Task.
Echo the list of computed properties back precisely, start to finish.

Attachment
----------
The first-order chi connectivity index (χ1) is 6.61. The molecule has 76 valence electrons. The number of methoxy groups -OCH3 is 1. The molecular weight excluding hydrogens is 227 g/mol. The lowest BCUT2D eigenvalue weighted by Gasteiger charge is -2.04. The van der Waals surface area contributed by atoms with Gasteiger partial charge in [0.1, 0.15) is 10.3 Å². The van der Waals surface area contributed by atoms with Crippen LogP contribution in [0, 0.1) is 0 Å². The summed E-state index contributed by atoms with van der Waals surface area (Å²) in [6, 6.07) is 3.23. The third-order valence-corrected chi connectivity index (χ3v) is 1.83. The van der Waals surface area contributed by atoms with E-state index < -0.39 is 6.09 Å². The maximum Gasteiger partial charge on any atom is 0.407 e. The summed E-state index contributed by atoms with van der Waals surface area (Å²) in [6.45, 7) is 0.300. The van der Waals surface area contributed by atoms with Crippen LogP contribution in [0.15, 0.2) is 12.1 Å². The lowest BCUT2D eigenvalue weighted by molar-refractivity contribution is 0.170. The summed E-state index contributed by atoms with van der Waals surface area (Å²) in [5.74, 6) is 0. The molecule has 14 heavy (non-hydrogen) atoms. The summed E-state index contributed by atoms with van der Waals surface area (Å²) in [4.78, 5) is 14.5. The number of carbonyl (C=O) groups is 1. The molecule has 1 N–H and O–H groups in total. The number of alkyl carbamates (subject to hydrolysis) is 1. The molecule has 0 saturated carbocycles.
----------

The first-order chi connectivity index (χ1) is 6.61. The molecule has 76 valence electrons. The number of methoxy groups -OCH3 is 1. The molecular weight excluding hydrogens is 227 g/mol. The lowest BCUT2D eigenvalue weighted by Gasteiger charge is -2.04. The van der Waals surface area contributed by atoms with Gasteiger partial charge in [0.1, 0.15) is 10.3 Å². The van der Waals surface area contributed by atoms with Crippen LogP contribution in [0, 0.1) is 0 Å². The summed E-state index contributed by atoms with van der Waals surface area (Å²) in [6, 6.07) is 3.23. The third-order valence-corrected chi connectivity index (χ3v) is 1.83. The van der Waals surface area contributed by atoms with E-state index < -0.39 is 6.09 Å². The maximum Gasteiger partial charge on any atom is 0.407 e. The summed E-state index contributed by atoms with van der Waals surface area (Å²) in [6.45, 7) is 0.300. The van der Waals surface area contributed by atoms with Crippen LogP contribution in [0.15, 0.2) is 12.1 Å². The lowest BCUT2D eigenvalue weighted by molar-refractivity contribution is 0.170. The summed E-state index contributed by atoms with van der Waals surface area (Å²) in [5.74, 6) is 0. The molecule has 14 heavy (non-hydrogen) atoms. The summed E-state index contributed by atoms with van der Waals surface area (Å²) in [4.78, 5) is 14.5. The number of carbonyl (C=O) groups is 1. The molecule has 1 N–H and O–H groups in total. The number of alkyl carbamates (subject to hydrolysis) is 1. The molecule has 0 saturated carbocycles.